Intuitively, this process seems to be inherent in every person and it seems that a person is quite capable to creating consciousness by self-using the faculties responsible for P- and A- consciousness.
Consciousness, thus seems to be a two-step process
Step 1 – comprises perceiving (P-conscious) also termed as ‘Pre-reflective self-consciousness’ in a paper called ‘Phenomenogical Approaches to Self-Consciousness’.
Step 2 – builds on pre-reflection to analyse and report, termed as reflective self-consciousness. This seem to be encompassing A-consciousness.
Pre reflective self-consciousness leads to reflective self-consciousness sequentially. Though sequential, reflective self-conscious may be triggered in different instance because of the temporal nature of pre-reflective self-consciousness. Temporality contains an internal fracture that permits us to return to our past experiences in order to investigate them reflectively. Thus, the time difference between the two instances may be anything from a few minutes to few years.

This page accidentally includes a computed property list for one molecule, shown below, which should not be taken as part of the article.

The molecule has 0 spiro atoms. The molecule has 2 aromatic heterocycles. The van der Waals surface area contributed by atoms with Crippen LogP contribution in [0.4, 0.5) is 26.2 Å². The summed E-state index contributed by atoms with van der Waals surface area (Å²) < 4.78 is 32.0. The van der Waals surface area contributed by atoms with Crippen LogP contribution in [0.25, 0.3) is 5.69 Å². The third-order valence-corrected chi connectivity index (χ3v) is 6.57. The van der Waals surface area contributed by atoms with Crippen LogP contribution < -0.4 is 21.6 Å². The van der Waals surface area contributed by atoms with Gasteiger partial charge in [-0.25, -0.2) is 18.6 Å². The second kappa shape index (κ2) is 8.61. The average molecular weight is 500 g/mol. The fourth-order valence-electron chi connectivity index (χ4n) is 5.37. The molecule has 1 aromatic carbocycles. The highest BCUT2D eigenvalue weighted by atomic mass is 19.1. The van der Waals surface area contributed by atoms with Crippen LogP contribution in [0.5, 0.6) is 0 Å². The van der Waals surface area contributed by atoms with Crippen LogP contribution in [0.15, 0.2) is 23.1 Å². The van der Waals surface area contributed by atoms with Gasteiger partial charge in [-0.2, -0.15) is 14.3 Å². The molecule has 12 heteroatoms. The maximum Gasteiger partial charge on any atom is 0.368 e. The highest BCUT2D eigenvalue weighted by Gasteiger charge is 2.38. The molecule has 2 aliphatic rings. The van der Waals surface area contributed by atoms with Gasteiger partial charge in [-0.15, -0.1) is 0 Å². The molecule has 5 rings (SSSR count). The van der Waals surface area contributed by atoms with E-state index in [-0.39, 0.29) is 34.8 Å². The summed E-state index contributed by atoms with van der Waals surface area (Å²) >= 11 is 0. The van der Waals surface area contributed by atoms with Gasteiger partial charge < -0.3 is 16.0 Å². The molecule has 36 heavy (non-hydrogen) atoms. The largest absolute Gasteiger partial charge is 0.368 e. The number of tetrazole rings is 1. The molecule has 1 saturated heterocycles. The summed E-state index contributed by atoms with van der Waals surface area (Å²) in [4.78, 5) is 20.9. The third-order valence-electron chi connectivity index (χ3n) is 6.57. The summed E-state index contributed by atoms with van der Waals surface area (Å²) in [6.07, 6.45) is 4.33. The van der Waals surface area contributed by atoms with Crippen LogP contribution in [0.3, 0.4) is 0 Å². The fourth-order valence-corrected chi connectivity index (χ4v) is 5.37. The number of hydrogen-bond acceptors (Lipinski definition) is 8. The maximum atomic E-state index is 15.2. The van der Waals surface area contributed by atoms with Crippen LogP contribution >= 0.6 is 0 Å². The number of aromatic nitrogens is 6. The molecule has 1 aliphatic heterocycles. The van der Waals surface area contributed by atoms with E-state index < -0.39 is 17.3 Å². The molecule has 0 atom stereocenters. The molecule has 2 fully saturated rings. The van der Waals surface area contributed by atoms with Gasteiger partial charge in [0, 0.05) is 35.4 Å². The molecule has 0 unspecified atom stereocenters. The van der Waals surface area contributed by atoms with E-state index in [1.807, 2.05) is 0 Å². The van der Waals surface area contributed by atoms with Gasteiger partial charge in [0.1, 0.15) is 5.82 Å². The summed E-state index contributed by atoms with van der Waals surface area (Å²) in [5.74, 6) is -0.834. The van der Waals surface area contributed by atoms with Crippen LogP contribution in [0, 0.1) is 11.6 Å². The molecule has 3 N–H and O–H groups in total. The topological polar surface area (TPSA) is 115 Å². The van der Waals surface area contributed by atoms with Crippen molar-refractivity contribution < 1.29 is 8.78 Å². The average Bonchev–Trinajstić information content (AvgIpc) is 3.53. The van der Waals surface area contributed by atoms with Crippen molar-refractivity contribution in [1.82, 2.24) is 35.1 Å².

To study the process further in context of coaching, we may have to deliberate around an important question: ‘Can consciousness be externally induced?’
In light of above discussion on self-consciousness, pre-reflection is very personal and intrinsic to a person. Reflection, on the other hand, involves investigation around the subject of pre-reflection. Every individual is capable of pre-reflective and reflective consciousness. Yet, some may seek assistance to attain reflective consciousness.
This external help comes in the form of a professionally-trained coach, who professes ‘creating awareness’, as embodied in the ICF coaching framework.
The role of a coach is to enhance the capacity and ability of an individual to dwell in an A-Conscious mind, before responding to the stimulus. This is done by breaking barriers, investigating feelings and emotions, exploring the unknown and envisioning the future et al.